A young Black girl finds herself trapped between desperation and her family’s dark history in this horror graphic novel
Aisha has suffered a devastating loss. Her parents were killed in a car crash, and now she must move to decrepit and derelict Detroit to live with her ailing grandmother. However, shortly after moving in, Aisha’s grandmother’s health rapidly deteriorates. With her dying breath, she summons the dark spirit that has protected their family for generations to watch over Aisha.
At first it seems that this spirit, whom Aisha refers to as the Keeper, is truly doing as her grandmother asked, caring for Aisha and keeping her safe; however, it soon becomes clear that this being can only sustain itself by stealing life from others. As the Keeper begins to prey on the apartment building’s other residents, Aisha and her friends must come together to destroy it . . . or die trying.
Written by masters of horror Tananarive Due and Steven Barnes and illustrated by Marco Finnegan, The Keeper reflects on the horror Black Americans face every day, while still staying true to the genre.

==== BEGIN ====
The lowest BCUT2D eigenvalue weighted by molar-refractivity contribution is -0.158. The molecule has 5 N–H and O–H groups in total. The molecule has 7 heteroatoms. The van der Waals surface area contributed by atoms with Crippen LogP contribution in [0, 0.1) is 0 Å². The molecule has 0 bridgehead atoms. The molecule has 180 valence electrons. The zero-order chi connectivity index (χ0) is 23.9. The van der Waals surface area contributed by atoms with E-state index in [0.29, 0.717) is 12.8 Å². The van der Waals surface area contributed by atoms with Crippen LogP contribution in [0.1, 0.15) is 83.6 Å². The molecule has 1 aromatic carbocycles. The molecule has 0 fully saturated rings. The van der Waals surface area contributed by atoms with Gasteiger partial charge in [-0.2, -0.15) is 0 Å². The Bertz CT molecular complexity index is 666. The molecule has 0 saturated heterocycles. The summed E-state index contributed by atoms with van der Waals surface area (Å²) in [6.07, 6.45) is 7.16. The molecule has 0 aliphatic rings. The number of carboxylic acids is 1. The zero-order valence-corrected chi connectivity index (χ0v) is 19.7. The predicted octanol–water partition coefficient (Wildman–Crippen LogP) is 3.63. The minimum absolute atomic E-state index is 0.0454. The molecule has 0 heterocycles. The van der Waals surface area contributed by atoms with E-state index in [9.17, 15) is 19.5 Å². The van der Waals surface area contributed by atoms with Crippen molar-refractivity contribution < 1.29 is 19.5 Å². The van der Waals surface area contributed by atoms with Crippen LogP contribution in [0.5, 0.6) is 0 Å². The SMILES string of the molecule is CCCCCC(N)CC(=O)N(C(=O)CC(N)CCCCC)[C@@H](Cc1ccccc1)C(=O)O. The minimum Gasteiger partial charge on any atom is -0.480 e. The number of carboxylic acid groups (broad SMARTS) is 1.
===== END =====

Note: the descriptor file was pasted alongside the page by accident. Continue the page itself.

Not to put too fine a point on it, but The Keeper is fantastic. It’s a horror comic with something to say about the world. It has all the incisive racial commentary and deep-rooted fear of a Jordan Peele joint. It’s not just about a monster that eats people but about the insidious ways racism haunts the lives of Black folks, how the monster isn’t always the monster, that sometimes the monster is the white men with violence in their hearts and power on their minds.
As soon as I finished The Keeper, I thought what a great movie it would’ve made. Sure enough, when I read the acknowledgements it turns out it was originally a script some studio made the absolutely ridiculous choice to pass on. Well, no matter what the format, I’m just glad to have the story available.
Buy it at Bookshop.org (affiliate link)